- Re-imagine public safety by promoting addiction and mental health treatment over incarceration, and adopt other public health-related alternatives to policing and the violent war on drugs.
- Develop a regional plan to dramatically reduce fossil fuel emissions across the continent.
- Support climate-related disaster prevention and readiness for impacted communities, and propel a new green economy to generate jobs while protecting the environment.
- Show deference to the practices of Indigenous peoples, who have proven to be the best protectors of the environment, and allow Indigenous communities to maintain control of ancestral territories.
- Support President Lopez Obrador’s proposal of building a North American integration Mechanism to include the voices of Indigenous communities, victims of gun violence, and human rights experts as a fundamental part of all regional plans.
- Increase economic opportunities and cut violence in communities of origin; respect the human rights of migrants, and end policies that promote arbitrary and hostile action toward migrants.
Many of us will gather at the Peace Summit in Mexico City on February 23-24th, 2023 to discuss your responses to this letter, develop a multi-national action agenda, and organize around the upcoming elections in each of our countries. We will do everything in our power to support you in creating the world we deserve.
Thank you for your attention and for hearing our voices.
Al Otro Lado
Albergue Tochan-Nuestra Casa
Alianza Binacional Migración y Desarrollo
ALIANZA DE EXBRACEROS DEL NOSOTROS 1942-1964
Asociación de Mexicanos en Carolina del Norte, Inc. (AMEXCAN)
Black Lives Matter South Bend
BUAP-CA-230 Cuerpo Académico Procesos Transnacionales y Migración
California Institute for Rural Studies
Casa Tecmilco- México
Centro de Atención al Migrante Exodus
Centro de Derechos Humanos de la Montaña “Tlachinollan”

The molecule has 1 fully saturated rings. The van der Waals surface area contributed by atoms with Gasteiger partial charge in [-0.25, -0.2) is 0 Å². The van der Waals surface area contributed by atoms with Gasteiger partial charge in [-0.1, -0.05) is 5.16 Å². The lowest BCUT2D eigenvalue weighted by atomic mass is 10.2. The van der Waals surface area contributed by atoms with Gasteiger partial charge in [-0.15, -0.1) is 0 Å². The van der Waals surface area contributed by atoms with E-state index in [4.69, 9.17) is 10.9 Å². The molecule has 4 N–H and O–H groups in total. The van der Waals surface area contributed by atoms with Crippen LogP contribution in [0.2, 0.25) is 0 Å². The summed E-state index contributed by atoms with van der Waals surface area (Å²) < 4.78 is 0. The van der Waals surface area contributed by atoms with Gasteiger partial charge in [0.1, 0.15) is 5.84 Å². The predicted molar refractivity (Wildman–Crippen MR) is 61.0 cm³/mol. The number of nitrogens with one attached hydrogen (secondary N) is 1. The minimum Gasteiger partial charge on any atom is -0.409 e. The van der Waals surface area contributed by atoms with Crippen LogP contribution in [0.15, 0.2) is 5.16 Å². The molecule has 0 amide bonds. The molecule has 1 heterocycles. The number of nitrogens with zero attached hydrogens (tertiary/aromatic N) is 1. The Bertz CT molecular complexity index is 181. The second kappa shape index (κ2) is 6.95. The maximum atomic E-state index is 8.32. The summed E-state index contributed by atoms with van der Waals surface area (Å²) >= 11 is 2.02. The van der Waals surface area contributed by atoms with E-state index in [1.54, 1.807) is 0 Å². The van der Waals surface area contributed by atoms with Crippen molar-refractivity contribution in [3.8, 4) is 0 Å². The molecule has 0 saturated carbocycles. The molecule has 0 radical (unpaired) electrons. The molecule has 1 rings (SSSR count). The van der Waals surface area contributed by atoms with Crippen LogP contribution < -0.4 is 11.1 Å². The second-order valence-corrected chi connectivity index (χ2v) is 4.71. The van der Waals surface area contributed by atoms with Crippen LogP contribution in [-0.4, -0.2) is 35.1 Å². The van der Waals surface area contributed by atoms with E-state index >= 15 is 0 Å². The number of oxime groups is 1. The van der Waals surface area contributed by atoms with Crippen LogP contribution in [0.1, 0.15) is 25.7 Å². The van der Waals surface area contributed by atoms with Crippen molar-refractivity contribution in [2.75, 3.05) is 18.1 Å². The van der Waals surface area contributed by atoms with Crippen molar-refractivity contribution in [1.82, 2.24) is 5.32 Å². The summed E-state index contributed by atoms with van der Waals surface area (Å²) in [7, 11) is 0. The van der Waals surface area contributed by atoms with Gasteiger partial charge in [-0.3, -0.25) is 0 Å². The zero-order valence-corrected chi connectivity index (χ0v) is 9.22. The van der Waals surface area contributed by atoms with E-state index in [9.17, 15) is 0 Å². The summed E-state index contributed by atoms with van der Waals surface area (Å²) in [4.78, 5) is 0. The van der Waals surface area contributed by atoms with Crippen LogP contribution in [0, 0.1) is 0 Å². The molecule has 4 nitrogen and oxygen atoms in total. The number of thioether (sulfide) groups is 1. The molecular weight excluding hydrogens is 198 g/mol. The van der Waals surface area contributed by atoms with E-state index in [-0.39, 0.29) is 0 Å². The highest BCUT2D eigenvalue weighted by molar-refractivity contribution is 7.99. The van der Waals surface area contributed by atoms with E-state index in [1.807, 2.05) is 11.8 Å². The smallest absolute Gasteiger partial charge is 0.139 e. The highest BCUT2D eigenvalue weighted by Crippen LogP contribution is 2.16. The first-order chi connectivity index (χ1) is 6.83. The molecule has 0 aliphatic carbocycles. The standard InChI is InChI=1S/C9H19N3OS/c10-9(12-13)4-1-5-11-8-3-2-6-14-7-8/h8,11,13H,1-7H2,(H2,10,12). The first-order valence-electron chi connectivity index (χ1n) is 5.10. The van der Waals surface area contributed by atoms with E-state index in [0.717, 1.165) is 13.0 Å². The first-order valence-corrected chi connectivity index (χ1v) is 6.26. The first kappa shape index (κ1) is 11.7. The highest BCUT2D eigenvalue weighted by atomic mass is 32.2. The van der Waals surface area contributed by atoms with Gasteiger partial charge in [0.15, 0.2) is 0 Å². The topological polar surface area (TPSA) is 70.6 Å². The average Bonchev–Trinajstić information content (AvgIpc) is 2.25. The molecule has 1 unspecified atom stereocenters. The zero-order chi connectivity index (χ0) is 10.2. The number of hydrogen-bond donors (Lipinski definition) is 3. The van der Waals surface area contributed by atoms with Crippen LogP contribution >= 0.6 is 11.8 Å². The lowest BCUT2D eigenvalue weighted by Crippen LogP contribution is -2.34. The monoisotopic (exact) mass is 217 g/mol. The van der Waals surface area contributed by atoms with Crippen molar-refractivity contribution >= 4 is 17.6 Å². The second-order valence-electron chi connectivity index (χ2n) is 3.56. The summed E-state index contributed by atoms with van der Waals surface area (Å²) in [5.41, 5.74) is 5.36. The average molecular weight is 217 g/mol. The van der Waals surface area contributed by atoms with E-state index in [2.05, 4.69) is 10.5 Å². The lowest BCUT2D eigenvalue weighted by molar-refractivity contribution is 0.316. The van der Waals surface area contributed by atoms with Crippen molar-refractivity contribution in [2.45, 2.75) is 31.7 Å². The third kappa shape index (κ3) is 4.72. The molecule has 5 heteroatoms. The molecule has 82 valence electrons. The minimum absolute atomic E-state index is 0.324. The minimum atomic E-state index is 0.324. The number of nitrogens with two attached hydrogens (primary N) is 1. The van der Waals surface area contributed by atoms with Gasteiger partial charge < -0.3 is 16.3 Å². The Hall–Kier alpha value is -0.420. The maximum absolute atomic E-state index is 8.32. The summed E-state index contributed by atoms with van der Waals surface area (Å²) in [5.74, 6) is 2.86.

Centro de Estudios Ecuménicos
Centro de Estudios en Cooperación Internacional y Gestión Pública A. C.
Change The Ref
ChangeMakers Fort Wayne
Chi-Town GVP Summit
City of South Bend, Indiana USA
Coalición de Migrantes Mexicanos
Comisión Iberoamericana de Derechos Humanos para el Desarrollo de las Americas
Comisión Mexicana de Defensa y Promoción de los derechos Humanos (CMDPDH)
Concejo de los Pueblos Originarios – Red de Pueblos Transnacionales
Consultora Solidaria SC
Critical Perspectives on Democracy and Media in the American Hemisphere, UC Berkeley
Defensora de los derechos humanos de las personas migrantes y refugiadas
EQUIS Justicia para las Mujeres
Facts Over Feelings
Familiares en Búsqueda Maria Herrera
Federacion Yucateca de California
Friends of Latin America
Fuerza Mundial Global, Mujeres de las Americas
Great Lakes Center for Reproductive and Children’s Environmental Health
Iglesias por la paz
Iglesias por la paz con justicia y dignidad
Instituto RIA AC
International Peace Bureau
Justice for the People PAC
Kentucky Alliance Against Racist and Political Repression
LCLAA LA Chapter
LeAja Consulting, LLC
Lila LGBTQ Inc.
Lost Heritage Foundation INC.
LV Acompañamiento y Arte por los Derechos de las Mujeres, A.C. (Las Vanders)
March for Our Lives
Marshall County Democratic Party, Ch
México Solidarity Project/Proyecto de Solidaridad con México
Michiana Alliance Against Racism & Political Repression
Migrants & Minorities Alliance
Movimiento Democratic Coalition
Mujeres Unidas y Activas
National Lawyers’ Guild (NLG)-San Francisco Bay Area (SFBA)
Network to Prevent Gun Violence in the Americas
Newtown Action Alliance
Nicaragua Center for Community Action
North American Indigenous Center of New York
OME Organización de Mexicanos en el Exterior
Pastoral Social, Iglesia Anglicana de México
Portland Central America Solidarity Committee (PCASC)
Presidente del consejo Interreligioso del Estado de Guerrero
Proyecto de Solidaridad con México
Ray of Hope Foundation
Red de Mujeres Afrodescendientes cdmx
Red de Pueblos Trasnacionales
Red Nacional de Juventudes Afromexicanas
San Francisco Living Wage Coalition
Servicios y Asesoría para la Paz A.C.
South Bend Common Council
Taylor Lee & Associates
The Accomplice Project (at the University of Notre Dame)
The Rhizome Center for Migrants
Tribunal Internacional de Conciencia de los Pueblos en Movimiento.
Unidad Latina en Acción NJ
Unidas siempre buscando
Unión de afros descendientes radicados en Mexico a.c.
US-El Salvador Sister Cities
WAVE Educational Fund
Witness at the Border
Women Against Gun Violence
Women’s Institute for Freedom of the Press